To get digital transformation right – start with the core!
Most established businesses fear the “Kodak moment”, the rise of new competing services or products that over time will outcompete their current offerings. With threats of becoming disrupted by new, born-digital competitors, incumbents are fighting to digitally transform their businesses and delight their customers.
An important goal with digital transformation is to build experiences that result in consumer delight. For traditional brick-and-mortar businesses, this means that they are realizing the value of seamless and professional digital experiences for their customers. As a result, the mantra the past years has been to “digitally transform” the customer experience and reduce the distance between the traditional in-store experiences and digital alternatives.
However, longstanding organizations attempting to digitally transform often experience that their biggest challenges lie at the core of their IT architecture: a monolithic legacy infrastructure that prevents them from reaching their ambitions. Based on past ideas on enterprise architecture, the underlying systems are often based on outdated technologies and are untidily linked with business processes (which are also often outdated too). Combined with these systems’ lack of modern integration capabilities, the results of initial digital transformation initiatives are often shiny new front-ends with messy and unmaintainable back-ends.
In order to succeed with digital transformation, organizations must first focus on modernizing their legacy infrastructure and reimagine their business processes! However, removing the roadblocks of complex legacy technology is far from easy. Just the magnitude of change required is often enough to discourage even the most ambitious IT leader. In addition, many core systems are based on technologies where there is a significant skills shortage (such as COBOL). However, through experiences from work we have done with our clients, we can provide some advice on how to begin your “core transformation”:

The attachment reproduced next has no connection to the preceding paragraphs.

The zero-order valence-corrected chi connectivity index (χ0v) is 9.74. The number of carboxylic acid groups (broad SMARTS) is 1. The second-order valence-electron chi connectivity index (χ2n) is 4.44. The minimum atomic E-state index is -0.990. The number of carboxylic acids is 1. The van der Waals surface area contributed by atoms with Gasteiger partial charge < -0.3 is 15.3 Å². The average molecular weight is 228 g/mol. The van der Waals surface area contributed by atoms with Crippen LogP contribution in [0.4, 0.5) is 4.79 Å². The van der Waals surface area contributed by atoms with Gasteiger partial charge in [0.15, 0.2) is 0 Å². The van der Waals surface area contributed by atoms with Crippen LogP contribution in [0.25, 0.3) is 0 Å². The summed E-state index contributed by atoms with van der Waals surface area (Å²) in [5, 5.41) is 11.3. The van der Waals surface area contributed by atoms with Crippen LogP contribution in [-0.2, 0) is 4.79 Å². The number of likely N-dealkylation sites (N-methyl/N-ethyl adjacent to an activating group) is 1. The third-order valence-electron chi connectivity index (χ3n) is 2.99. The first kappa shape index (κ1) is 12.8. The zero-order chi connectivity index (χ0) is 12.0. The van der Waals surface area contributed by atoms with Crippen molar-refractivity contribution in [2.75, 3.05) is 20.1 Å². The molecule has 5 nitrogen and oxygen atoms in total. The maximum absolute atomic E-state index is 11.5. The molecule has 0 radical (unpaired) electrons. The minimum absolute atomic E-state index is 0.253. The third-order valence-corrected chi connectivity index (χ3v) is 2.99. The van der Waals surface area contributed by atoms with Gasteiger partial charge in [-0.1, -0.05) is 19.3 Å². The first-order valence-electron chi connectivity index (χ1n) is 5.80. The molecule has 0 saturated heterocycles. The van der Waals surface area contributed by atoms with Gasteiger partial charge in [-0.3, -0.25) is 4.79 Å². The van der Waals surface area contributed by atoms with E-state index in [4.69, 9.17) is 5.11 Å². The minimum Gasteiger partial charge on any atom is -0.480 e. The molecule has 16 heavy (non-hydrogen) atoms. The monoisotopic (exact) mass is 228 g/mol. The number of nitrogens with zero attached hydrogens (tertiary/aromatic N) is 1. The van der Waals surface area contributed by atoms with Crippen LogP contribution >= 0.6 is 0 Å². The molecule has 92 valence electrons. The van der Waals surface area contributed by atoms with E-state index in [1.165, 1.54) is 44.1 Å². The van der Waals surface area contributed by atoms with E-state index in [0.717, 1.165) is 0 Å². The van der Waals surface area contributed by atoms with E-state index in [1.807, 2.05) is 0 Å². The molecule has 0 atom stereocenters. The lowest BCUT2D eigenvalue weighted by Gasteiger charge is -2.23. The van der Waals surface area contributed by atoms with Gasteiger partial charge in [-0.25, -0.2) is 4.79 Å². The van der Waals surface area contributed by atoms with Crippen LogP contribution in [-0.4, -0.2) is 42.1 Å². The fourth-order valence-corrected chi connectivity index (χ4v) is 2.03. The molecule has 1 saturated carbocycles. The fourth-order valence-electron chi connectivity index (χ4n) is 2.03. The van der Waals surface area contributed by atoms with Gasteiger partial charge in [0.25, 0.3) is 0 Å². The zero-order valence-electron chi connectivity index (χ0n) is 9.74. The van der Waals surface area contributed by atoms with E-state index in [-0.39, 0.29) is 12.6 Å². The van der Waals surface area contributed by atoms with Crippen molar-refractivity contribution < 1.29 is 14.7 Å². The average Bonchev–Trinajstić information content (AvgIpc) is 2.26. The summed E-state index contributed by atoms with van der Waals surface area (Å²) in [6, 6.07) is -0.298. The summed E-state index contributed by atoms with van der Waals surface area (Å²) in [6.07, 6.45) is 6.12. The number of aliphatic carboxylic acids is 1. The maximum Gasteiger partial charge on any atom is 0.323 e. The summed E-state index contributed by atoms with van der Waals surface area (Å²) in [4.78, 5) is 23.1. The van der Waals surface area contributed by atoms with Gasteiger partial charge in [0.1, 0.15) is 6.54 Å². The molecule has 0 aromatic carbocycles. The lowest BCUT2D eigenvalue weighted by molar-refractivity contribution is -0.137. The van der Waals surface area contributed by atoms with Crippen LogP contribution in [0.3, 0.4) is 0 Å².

1 – Analyze the situation and set clear priorities
It is well known that a failure to modernize your core in a timely manner can significantly slow down your digital transformation initiatives as well as further business growth. On the other hand, a hasty decision to retire all legacy software is not wise either. The ROI of digital transformation is often hard to measure, and premature core modernization may not bring you the desired outcomes.
In order to set the right priorities, the needs of the organization and customers must be assessed first. This includes information about:
- The main business value of current legacy systems
- Common issues, limitations and inefficiencies of current systems
- The key business logics and integrations they provide
- How the systems are used (which parts are utilized, and which are not)
- Desired functionality and automation potential of new system
- Modernization potential based on current technology and availability of skilled resources
Based on the information gathered, you can start evaluating whether it makes sense to abandon the entire core platform right away, start by modernizing certain elements of the core systems, or just add smaller enhancements to address specific issues.
2 – Simplify and evolve